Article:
Hawaii continues to set eyes on Pac 12

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There area few programs that could throw another round of conference realignment in motion. It appears Hawaii hopes to be that program. Yes, Hawaii.

Hawaii Athletic Director Ben Jay along with other members of the University of Hawaii addressed a number of stakeholders and financial supporters to lay out what is referred to by the Honolulu Star Advertiser as a game plan to improve Hawaii athletics in hopes of attracting a potentially wandering eye from the Pac 12. You know, just in case the Pac 12 is interested in another round of expansion at some point.

Hawaii has long been interested in exploring a potential move to the Pac 12, and it makes sense from Hawaii’s point of view. Currently a member of the Mountain West Conference, the only realistic possibility for Hawaii to move up in competition (and compensation) would be the Pac 12. The Big 12 would never give Hawaii a call and the SEC, ACC, Big Ten and American (and others) would be beyond the point of ridiculousness when it comes to realignment. The Pac 12 may still be a dream scenario for Hawaii but the school may be a last option for the Pac 12.

If there is one thing we know about realignment it is that if the money doesn’t make sense to make a move, no move is better than making a move for the benefit of expansion. In this case, it is all about television markets and potential TV viewers. Honolulu is ranked 72nd among the top 100 TV markets, which is not exactly the most attractive to a conference like the Pac 12.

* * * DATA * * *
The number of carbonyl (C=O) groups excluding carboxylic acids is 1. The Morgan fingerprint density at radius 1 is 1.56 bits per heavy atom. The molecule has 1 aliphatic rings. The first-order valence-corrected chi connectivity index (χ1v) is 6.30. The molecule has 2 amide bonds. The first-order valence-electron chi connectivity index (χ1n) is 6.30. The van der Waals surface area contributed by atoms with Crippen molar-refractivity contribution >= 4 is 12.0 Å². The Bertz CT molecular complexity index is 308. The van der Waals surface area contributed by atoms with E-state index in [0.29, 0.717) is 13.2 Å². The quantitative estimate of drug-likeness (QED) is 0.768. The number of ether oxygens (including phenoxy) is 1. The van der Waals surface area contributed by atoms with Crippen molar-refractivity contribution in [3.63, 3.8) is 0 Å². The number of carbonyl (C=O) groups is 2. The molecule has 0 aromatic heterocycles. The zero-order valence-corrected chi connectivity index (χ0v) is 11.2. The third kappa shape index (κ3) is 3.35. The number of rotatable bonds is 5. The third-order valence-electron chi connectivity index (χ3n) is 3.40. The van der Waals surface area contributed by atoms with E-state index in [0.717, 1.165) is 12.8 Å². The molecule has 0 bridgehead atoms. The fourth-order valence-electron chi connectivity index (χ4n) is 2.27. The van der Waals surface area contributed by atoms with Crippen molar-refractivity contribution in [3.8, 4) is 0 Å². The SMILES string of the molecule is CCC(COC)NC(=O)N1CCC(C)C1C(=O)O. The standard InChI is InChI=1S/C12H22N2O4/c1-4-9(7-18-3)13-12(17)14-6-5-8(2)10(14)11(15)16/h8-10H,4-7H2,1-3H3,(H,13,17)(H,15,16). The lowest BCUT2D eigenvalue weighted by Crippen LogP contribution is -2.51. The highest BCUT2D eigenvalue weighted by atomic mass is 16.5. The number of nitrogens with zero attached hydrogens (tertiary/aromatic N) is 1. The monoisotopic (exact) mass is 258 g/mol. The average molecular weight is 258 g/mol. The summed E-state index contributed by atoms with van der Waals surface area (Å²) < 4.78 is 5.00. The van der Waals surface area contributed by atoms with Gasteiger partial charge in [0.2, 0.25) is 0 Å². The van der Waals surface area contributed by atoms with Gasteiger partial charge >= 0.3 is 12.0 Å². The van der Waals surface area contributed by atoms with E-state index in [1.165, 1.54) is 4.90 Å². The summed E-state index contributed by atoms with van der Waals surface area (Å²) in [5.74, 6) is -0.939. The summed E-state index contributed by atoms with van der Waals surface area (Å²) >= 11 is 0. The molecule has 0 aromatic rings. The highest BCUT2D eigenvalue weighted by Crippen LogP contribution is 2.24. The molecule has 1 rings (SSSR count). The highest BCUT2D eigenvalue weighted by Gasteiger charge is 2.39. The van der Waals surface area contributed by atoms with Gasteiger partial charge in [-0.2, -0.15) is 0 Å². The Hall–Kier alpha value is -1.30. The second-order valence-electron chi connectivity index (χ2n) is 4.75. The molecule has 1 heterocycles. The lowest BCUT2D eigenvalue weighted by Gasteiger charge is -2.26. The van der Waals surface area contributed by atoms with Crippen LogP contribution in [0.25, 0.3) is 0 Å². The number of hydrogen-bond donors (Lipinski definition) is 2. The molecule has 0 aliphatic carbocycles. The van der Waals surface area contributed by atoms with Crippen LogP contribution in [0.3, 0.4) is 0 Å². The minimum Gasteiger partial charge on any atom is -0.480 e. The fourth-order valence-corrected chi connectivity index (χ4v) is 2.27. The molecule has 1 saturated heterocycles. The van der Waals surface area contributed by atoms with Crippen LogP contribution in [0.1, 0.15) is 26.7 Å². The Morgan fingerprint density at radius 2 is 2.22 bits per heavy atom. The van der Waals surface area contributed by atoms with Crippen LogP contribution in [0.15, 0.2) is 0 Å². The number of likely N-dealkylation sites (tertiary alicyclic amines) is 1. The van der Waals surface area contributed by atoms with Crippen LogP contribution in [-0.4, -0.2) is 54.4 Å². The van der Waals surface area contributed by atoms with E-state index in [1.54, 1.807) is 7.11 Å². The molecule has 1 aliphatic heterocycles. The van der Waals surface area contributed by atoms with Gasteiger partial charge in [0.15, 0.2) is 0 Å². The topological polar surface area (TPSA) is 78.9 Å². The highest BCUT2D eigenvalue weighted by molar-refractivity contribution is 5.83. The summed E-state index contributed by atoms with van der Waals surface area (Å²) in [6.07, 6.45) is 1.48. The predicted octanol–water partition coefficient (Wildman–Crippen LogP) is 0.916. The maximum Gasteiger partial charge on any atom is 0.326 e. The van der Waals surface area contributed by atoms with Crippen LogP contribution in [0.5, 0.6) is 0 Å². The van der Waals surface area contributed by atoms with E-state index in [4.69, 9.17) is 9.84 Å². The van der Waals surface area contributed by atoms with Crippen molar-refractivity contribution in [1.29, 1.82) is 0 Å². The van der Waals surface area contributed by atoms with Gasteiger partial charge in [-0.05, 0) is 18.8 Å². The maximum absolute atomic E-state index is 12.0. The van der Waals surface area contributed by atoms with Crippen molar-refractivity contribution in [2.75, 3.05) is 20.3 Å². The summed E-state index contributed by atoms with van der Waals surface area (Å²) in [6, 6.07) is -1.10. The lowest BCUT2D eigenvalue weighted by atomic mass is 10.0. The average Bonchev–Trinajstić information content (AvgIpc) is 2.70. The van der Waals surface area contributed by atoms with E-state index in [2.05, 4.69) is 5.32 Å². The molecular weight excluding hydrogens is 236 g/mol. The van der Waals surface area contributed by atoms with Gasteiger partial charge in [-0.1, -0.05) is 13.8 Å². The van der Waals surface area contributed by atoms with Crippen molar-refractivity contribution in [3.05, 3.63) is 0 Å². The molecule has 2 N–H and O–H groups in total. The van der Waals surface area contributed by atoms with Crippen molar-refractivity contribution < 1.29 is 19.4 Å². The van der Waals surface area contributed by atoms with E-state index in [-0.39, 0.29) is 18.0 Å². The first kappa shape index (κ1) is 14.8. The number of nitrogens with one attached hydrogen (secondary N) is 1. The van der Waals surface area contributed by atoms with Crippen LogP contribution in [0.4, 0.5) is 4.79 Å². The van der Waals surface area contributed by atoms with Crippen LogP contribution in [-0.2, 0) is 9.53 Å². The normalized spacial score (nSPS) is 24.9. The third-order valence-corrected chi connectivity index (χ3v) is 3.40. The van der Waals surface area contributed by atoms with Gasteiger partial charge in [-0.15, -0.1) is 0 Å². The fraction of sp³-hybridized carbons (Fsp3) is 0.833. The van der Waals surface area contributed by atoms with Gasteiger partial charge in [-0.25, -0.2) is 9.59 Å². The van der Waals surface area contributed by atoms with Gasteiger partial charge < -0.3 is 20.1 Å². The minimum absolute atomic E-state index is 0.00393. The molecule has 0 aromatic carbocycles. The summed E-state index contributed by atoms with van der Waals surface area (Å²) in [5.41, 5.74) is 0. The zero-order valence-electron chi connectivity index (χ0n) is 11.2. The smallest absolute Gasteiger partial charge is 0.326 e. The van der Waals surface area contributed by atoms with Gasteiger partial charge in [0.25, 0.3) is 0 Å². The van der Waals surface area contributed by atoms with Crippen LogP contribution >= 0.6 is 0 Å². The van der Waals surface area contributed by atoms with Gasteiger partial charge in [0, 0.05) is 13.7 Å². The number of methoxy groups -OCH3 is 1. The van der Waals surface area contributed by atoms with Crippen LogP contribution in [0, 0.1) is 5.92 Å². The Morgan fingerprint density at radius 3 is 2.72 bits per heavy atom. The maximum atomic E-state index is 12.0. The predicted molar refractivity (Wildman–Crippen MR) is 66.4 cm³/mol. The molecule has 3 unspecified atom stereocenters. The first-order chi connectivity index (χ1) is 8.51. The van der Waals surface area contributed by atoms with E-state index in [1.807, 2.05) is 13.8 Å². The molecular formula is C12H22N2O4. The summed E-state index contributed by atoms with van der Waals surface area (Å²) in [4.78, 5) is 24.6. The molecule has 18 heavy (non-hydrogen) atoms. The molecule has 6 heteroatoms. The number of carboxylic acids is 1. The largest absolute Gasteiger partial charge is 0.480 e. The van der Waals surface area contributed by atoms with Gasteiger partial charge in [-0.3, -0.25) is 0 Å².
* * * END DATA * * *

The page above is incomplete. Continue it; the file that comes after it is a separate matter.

Hawaii may have some benefits to Pac 12 commissioner Larry Scott‘s grand vision for the growth of the conference though. The Pac 12 is working on plans to expand the conference’s brand in to Asia. Adding Hawaii could help further that promotional cause but how much more would the mission expand by adding Hawaii compared to what it would have without the university in the islands?

This could all be an effort by Hawaii to have the university ready with a back-up plan in the event the Mountain West Conference loses any more members. Having already raided the WAC, the Mountain West managed to keep Boise State and San Diego State in the conference despite the two already committing to join the Big East. The decision to leave the Mountain West showed those schools are ready to weigh their options if they are available, so it is wise for other MWC schools to be prepared for any such realignment changes.

Hawaii may never receive an invitation to the Pac 12. Keep in mind if the Pac 12 did choose to expand, it would be likely they would prefer to do so in even numbers, which means another program would have to be worth adding as well. BYU? That ship seems to have sailed, although the Cougars remain an independent and the Pac 12 already has Utah.  Although the goal may be unreachable for Hawaii, far be it form anyone to hold them back in doing what they can to put forth their best effort. Even if Pac 12 membership never comes through, any efforts made to improve the athletics department in trying to get there can go a long way in all sports, not just football.

Go for it Hawaii. If you do not try and ask, the answer will always be no.

Pair of Alabama defenders undergo surgery after Tide’s spring game